A new report released today investigates New York City’s upcoming overhaul of Special Education in public schools. “Educating All Students Well” was commissioned by the Fund for Public Advocacy and researched the Department of Education’s preparations and plans to move towards inclusive classrooms where students with disabilities can learn alongside their general population peers. The reforms are a decade in the making, and will affect all 1,700 schools in New York City. The report, researched in cooperation with the DOE, recommends a series of steps to maximize the reforms’ potential and minimize disruption during the upcoming transition.
The report is the first in a series on Special Education reform commissioned by the Fund for Public Advocacy. Subsequent research will evaluate the preparedness and response of parents, students and faculty to the first stages of Special Education Reform. Over the last year the DOE has made progress in expanding their training for school personnel and has developed a hotline for parents, as well as a special education informational office across all five boroughs.
“My kids were fortunate to attend an elementary school that took an inclusive approach to Special Ed. I’m a true believer that this approach can work,” said Public Advocate Bill de Blasio. “At the end of the day, this is about improving achievement for all kids. That can only happen if the Department of Education is closely attuned to what’s happening in the classroom and adjusting its approach based on feedback from parents and faculty. We’re committed to working with the City and our school communities to ensure this reform effort is implemented successfully.”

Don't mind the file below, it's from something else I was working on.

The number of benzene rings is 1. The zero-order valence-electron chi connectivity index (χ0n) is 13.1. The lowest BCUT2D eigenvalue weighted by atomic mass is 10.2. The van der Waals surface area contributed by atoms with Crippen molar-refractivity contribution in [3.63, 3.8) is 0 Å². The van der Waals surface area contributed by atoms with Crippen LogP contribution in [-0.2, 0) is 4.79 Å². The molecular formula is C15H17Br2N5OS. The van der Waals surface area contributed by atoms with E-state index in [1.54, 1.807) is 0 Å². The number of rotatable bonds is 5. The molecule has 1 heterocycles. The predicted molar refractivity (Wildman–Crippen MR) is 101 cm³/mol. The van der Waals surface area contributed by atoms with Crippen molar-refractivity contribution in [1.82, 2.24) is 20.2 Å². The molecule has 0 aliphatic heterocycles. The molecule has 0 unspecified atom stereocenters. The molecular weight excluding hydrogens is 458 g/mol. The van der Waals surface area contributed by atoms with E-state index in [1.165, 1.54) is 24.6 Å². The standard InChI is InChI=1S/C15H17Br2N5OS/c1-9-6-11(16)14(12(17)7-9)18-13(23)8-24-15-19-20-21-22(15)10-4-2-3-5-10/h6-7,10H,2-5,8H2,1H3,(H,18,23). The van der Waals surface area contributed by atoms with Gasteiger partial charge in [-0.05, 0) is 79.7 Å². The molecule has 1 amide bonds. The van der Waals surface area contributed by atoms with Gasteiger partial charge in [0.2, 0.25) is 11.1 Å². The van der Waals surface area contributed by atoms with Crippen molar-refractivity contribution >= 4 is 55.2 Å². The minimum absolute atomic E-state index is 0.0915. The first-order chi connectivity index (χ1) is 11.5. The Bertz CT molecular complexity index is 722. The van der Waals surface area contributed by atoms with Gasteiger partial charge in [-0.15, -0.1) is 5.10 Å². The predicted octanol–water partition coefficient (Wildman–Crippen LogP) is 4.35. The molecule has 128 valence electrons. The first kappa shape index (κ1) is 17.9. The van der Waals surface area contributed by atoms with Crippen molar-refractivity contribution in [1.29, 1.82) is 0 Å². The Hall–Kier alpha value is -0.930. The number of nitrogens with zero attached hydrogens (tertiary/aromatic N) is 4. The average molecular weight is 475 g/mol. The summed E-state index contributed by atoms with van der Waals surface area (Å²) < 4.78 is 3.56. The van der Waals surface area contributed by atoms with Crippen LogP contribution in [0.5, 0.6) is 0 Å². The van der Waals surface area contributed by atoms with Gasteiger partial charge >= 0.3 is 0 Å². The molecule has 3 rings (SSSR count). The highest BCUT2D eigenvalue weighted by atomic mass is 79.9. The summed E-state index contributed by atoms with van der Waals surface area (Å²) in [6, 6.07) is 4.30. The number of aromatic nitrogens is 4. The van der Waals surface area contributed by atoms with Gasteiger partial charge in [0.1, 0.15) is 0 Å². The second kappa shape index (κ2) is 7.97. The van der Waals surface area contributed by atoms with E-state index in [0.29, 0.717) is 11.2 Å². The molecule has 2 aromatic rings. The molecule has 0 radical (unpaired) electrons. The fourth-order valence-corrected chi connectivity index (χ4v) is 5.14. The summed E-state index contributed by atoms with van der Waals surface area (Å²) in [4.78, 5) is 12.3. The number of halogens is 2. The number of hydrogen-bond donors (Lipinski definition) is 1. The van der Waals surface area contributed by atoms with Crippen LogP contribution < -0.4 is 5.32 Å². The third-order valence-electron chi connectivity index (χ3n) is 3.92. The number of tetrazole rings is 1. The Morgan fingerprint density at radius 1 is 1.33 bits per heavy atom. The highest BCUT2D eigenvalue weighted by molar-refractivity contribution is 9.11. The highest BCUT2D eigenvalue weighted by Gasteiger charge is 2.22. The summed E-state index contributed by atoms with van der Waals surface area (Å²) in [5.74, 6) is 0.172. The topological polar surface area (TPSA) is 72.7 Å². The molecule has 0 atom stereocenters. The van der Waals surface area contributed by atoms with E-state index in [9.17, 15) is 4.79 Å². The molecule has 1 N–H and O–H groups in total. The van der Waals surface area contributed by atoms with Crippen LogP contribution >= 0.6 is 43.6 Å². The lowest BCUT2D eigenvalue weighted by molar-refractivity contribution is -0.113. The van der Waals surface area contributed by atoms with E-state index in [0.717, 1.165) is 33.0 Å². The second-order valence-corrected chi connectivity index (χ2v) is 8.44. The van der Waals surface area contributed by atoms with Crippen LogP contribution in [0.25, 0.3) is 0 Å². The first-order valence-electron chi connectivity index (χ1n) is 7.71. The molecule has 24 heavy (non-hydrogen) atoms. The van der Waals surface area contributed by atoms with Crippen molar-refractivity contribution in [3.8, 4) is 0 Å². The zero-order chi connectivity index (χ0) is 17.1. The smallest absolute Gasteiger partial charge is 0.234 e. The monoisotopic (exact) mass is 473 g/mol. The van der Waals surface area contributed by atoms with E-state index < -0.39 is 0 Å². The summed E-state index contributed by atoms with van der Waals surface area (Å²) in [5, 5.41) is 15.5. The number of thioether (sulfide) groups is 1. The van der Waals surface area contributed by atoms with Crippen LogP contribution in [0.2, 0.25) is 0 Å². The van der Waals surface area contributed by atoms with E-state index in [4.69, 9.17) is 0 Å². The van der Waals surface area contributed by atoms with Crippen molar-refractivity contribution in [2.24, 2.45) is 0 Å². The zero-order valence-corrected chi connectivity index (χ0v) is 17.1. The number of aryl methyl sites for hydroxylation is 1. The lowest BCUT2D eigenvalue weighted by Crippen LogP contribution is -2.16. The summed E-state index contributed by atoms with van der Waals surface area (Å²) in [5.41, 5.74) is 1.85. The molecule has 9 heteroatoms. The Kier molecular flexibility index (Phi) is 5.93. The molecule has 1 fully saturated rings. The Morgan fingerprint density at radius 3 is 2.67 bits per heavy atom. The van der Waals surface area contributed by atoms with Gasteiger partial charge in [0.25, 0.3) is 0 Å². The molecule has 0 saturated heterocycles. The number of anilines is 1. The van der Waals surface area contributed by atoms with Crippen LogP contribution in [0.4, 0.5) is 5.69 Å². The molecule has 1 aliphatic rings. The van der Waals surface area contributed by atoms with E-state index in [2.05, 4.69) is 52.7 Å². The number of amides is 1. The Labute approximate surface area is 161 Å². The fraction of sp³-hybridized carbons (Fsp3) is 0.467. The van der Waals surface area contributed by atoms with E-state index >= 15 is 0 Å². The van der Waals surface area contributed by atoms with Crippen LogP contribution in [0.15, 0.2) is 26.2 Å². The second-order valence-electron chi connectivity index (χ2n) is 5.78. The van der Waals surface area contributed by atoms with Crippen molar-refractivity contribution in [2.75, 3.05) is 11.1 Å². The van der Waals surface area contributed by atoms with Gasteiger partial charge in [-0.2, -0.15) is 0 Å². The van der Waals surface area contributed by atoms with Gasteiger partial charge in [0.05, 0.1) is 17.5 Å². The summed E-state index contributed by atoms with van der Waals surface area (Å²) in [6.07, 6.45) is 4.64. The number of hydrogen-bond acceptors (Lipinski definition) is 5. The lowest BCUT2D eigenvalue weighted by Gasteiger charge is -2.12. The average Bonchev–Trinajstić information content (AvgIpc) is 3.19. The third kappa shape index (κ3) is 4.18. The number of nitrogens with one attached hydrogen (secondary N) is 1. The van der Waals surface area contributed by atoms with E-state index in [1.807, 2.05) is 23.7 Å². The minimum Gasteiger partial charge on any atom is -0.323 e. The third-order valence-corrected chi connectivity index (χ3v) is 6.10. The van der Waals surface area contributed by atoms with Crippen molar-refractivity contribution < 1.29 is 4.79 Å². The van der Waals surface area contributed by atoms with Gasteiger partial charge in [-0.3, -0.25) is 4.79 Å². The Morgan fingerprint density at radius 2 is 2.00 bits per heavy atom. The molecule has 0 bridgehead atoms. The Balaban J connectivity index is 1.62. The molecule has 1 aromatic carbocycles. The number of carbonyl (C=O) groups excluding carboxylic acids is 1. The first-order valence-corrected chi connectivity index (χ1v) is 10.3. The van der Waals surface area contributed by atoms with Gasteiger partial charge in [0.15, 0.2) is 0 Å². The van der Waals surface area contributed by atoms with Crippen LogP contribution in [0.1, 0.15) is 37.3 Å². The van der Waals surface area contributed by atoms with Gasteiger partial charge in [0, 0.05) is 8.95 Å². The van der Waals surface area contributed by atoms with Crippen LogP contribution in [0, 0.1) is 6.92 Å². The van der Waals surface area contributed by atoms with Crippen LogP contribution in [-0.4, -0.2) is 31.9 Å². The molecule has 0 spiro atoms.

The report’s recommendations include:
- Increasing professional development for parent coordinators and service providers who work alongside families and faculty to implement reforms;
- Closely monitoring schools as they develop Individualized Education Plans tailored to each student’s needs;
- Surveying parents, teachers and students to evaluate implementation at the end of the coming school year to understand parents, teachers and students' experiences with Special Education Reform; and
- Holding a city-wide Special Education Reform Summit to explore the implications of the Reform on equity and access for all students as the 2012-13 school year unfolds. The Public Advocate and DOE should collaborate on designing and conducting a public forum or summit in which key stakeholders are provided opportunities to examine and explore actions planned to improve and sustain Special Education Reform, target equity and access, and increase the number of students who graduate high school and are prepared for success in college and careers.